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Connectivity, a need shared by civil and military aviation

Aug 04. 2016 

Interoperability among people and equipment, access to information and tools to help with decision-making, wherever you are and whatever system you are using: connectivity is crucial for civil and military aviation, both in flight and on the ground.

Connectivity in the cockpit is now an essential asset for crews, given today's increasingly dense traffic. With 3.3 billion passengers in 2014, the figure is set to reach 6 billion by 2030, according to the International Civil Aviation Organization. This trend requires pilots to have real time access to data that will allow them to manage the various stages of their flights better, and to overcome unforeseen obstacles (weather or technical issues, etc.) that may disrupt the journey.

They are already equipped with Air Traffic Management tools, but airline pilots must also have access to new methods of communication based on datalink. As it is in contact with airline operations centres, data providers, and airports, as well as industrial service providers who handle maintenance and refuelling, the aircraft will be able to fly in heightened safety and operational performance conditions. It will also fly at a lower cost, thanks to the predictive maintenance tools to which it will be connected, and which will allow real-time management of a fleet of aircraft.

Such tools are especially useful for the business aviation segment, which does not have Operations Control Centres and whose pilots have to manage the entire range of parameters for a mission, both in flight and on the ground. As it happens, connectivity to the ground by crews is currently improving with systems such as the Electronic Flight Bag.

Cabin connectivity, a strategic commercial tool

Connectivity is also essential inside the cabin. Whether it is for the comfort of VIP passengers (business aviation, first and business classes, etc.) who need to stay in touch with the office, or less affluent passengers who are nonetheless increasingly dependent on internet services, customers are now making it very clear that in-flight WiFi is a high priority.
This also applies to the usual services offered by smartphones. The absence of network is now a major differentiating factor for passengers.

Similarly, in-flight entertainment is a strategic tool with regards to airline customers. The diversity of offers in terms of content and the ability to broadcast live events to passengers are now essential differentiating factors, and a high priority for airlines. Passenger preference statistics collected inside aircraft cabins are very precious because they allow airlines to fine tune their offer.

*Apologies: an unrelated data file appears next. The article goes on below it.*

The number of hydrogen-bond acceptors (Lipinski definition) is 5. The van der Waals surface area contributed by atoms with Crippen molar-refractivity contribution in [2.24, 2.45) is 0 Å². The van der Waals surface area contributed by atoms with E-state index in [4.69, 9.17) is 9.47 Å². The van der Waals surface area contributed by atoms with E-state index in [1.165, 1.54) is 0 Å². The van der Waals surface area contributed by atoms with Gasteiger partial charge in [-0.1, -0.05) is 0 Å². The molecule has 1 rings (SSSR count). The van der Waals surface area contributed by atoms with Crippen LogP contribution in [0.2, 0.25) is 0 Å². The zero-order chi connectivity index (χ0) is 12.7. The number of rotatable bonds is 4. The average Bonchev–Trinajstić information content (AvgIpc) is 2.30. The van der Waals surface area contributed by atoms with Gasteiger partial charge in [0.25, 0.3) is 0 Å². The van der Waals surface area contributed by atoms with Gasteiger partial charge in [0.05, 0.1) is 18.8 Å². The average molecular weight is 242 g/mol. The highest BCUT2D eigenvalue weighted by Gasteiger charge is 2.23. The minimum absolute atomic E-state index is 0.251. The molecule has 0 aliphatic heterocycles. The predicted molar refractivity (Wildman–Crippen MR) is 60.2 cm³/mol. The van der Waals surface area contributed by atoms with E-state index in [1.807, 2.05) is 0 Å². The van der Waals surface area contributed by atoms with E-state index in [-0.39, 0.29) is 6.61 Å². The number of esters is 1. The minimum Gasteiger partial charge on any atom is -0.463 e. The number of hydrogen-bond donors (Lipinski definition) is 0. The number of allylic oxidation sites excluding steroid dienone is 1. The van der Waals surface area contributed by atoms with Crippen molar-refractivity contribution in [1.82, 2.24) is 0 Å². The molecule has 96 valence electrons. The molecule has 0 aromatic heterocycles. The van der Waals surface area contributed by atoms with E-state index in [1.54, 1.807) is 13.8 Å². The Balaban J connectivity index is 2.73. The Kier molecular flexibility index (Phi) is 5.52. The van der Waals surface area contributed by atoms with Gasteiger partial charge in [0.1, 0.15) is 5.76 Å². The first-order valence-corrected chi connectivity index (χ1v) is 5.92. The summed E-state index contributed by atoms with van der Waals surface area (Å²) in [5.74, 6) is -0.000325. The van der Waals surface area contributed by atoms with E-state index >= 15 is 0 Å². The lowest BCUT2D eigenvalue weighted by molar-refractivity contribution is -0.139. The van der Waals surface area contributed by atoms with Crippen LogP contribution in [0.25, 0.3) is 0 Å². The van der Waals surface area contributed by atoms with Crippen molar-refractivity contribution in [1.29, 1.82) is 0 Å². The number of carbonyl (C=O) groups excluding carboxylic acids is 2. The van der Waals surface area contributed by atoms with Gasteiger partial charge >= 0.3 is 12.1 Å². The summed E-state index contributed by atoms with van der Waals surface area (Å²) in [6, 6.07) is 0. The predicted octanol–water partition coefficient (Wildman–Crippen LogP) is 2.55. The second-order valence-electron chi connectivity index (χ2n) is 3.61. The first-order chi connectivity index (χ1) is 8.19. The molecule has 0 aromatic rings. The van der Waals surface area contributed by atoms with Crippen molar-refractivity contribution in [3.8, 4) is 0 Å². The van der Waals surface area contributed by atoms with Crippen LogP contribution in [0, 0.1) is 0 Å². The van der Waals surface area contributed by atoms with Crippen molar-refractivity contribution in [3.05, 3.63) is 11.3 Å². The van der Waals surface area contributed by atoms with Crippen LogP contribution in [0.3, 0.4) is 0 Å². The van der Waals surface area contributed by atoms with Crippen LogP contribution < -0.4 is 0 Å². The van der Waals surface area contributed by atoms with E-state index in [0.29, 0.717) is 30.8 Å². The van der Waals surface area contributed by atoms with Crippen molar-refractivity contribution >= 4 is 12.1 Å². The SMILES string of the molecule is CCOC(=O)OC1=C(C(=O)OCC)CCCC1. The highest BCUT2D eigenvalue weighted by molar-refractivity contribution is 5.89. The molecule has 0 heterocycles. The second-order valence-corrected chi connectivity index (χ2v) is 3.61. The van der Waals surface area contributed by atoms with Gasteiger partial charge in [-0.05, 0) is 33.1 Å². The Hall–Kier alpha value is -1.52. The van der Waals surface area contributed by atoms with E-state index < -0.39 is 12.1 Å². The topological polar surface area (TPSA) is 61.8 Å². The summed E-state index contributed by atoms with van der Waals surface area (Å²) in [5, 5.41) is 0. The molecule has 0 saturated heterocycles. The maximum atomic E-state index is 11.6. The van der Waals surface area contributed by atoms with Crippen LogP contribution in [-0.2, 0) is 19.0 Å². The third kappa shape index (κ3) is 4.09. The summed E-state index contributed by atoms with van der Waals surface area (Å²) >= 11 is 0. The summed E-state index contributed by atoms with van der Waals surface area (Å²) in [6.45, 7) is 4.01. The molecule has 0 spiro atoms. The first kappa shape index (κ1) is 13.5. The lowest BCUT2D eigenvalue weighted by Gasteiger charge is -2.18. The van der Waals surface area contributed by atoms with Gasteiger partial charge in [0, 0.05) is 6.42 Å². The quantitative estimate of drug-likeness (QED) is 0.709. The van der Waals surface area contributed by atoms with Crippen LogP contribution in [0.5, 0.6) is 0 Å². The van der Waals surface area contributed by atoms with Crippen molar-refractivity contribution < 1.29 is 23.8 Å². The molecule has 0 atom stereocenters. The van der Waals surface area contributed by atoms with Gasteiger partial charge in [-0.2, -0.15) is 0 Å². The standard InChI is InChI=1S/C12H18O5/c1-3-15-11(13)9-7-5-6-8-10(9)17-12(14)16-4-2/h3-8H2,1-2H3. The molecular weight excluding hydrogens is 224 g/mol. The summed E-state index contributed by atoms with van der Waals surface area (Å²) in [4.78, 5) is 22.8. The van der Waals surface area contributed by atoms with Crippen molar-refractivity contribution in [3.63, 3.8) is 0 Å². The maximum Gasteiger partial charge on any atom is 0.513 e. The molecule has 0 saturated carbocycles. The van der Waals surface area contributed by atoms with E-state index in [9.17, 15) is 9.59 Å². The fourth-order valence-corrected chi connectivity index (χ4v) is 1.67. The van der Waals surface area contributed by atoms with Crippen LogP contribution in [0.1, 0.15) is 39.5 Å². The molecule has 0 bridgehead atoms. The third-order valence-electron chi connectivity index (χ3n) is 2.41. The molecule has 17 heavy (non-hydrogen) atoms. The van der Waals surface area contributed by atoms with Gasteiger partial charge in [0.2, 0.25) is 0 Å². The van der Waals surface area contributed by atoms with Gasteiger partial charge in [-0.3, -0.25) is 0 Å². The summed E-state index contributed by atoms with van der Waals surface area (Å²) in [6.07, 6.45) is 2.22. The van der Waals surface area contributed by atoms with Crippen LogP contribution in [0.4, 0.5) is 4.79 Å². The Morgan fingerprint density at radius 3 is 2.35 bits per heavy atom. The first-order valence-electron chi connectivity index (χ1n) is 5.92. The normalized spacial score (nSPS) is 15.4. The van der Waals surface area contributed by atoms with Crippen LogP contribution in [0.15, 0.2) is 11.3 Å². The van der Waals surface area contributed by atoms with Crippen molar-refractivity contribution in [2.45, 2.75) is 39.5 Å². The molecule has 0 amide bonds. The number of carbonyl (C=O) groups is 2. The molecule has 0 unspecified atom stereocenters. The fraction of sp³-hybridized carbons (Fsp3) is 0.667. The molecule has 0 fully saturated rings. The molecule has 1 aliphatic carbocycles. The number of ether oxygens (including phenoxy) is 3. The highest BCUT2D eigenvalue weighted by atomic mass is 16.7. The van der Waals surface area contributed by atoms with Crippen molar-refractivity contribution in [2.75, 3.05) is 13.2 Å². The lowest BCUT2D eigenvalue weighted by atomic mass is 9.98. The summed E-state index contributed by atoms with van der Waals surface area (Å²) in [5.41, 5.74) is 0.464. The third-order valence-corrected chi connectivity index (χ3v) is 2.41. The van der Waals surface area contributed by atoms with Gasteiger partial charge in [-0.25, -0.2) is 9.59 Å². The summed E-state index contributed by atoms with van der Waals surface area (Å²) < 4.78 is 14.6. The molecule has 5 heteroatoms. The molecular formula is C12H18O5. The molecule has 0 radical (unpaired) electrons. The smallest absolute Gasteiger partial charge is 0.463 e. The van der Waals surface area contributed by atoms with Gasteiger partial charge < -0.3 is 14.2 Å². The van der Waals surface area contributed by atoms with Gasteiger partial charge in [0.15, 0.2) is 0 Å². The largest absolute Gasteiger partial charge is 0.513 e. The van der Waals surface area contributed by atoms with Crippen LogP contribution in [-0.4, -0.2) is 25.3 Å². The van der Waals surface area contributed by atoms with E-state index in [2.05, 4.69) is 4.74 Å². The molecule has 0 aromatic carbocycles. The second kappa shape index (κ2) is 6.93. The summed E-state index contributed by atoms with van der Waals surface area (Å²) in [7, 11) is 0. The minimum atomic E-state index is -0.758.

Armed forces: an operational revolution using a "collaborative" C4ISR

Connectivity has been the key focus of the digital revolution for the last twenty years, and has vastly increased army capabilities. However, it is only just getting started.

Information sharing on a system of systems, through secure communication channels, will increasingly facilitate optimal resource coordination. Benefiting from the same perception of the environment, whether this involves army equipment, enemy equipment, or geomorphological and climate conditions, units will be able to use these tools to manoeuvre in coordination. Through these channels, offering shared access to an internet environment designed for defence and making use of applicable Big Data, we can expect to see a very significantly shortened OODA loop. As part of the "collaborative" C4ISR, both rotorcraft and fixed-wing aircraft will be able to interact with various types of drones (combat, ISR, etc.). They will need to exchange an increasing amount of information, but will eventually be fitted with more reliable sensors that use sophisticated artificial intelligence with enhanced built-in calculation capabilities to carry out their missions with ever greater autonomy. All of these air-based resources will form part of a single command system that will also handle inter-army missions, aircraft in other forces (land army, navy, etc.), as well as their sensors and satellite link-ups.

This acute and constant insight into the status of each unit (ammunition status, refuelling, attrition rate, etc.) will mean that resources can be managed better and more quickly (missions will be adjusted, aircraft with different priority for in-flight refuelling, etc.) and, as in the world of civil aviation, predictive maintenance systems can be put into place. All these measures will also improve the equipment's operational condition.

Whether it applies to extremely complex inter-army coalition operations or the management of aircraft and crew needs, connectivity is a key to collaborative combat, and will ensure its success in the future.

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